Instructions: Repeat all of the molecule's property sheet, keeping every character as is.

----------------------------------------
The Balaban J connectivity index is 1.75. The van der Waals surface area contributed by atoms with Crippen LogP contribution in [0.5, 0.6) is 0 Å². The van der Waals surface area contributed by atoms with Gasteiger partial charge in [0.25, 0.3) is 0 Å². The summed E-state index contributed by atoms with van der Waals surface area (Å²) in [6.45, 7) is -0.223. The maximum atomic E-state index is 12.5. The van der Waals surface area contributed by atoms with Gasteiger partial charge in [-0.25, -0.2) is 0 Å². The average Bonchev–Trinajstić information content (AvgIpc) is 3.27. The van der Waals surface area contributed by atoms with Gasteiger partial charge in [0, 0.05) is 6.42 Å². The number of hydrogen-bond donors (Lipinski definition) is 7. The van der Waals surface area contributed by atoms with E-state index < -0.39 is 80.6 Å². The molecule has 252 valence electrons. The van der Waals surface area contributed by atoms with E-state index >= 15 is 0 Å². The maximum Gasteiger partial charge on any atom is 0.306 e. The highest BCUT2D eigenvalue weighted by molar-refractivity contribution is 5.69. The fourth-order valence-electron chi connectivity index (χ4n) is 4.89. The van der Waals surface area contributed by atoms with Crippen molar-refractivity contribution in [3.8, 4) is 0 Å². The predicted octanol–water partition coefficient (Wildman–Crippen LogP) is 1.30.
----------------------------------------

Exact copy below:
The Balaban J connectivity index is 1.75. The van der Waals surface area contributed by atoms with Crippen LogP contribution in [0.5, 0.6) is 0 Å². The van der Waals surface area contributed by atoms with Gasteiger partial charge in [0.25, 0.3) is 0 Å². The summed E-state index contributed by atoms with van der Waals surface area (Å²) in [6.45, 7) is -0.223. The maximum atomic E-state index is 12.5. The van der Waals surface area contributed by atoms with Gasteiger partial charge in [-0.25, -0.2) is 0 Å². The average Bonchev–Trinajstić information content (AvgIpc) is 3.27. The van der Waals surface area contributed by atoms with Gasteiger partial charge in [0, 0.05) is 6.42 Å². The number of hydrogen-bond donors (Lipinski definition) is 7. The van der Waals surface area contributed by atoms with E-state index < -0.39 is 80.6 Å². The molecule has 252 valence electrons. The van der Waals surface area contributed by atoms with E-state index >= 15 is 0 Å². The maximum Gasteiger partial charge on any atom is 0.306 e. The highest BCUT2D eigenvalue weighted by molar-refractivity contribution is 5.69. The fourth-order valence-electron chi connectivity index (χ4n) is 4.89. The van der Waals surface area contributed by atoms with Crippen molar-refractivity contribution in [3.8, 4) is 0 Å². The predicted octanol–water partition coefficient (Wildman–Crippen LogP) is 1.30.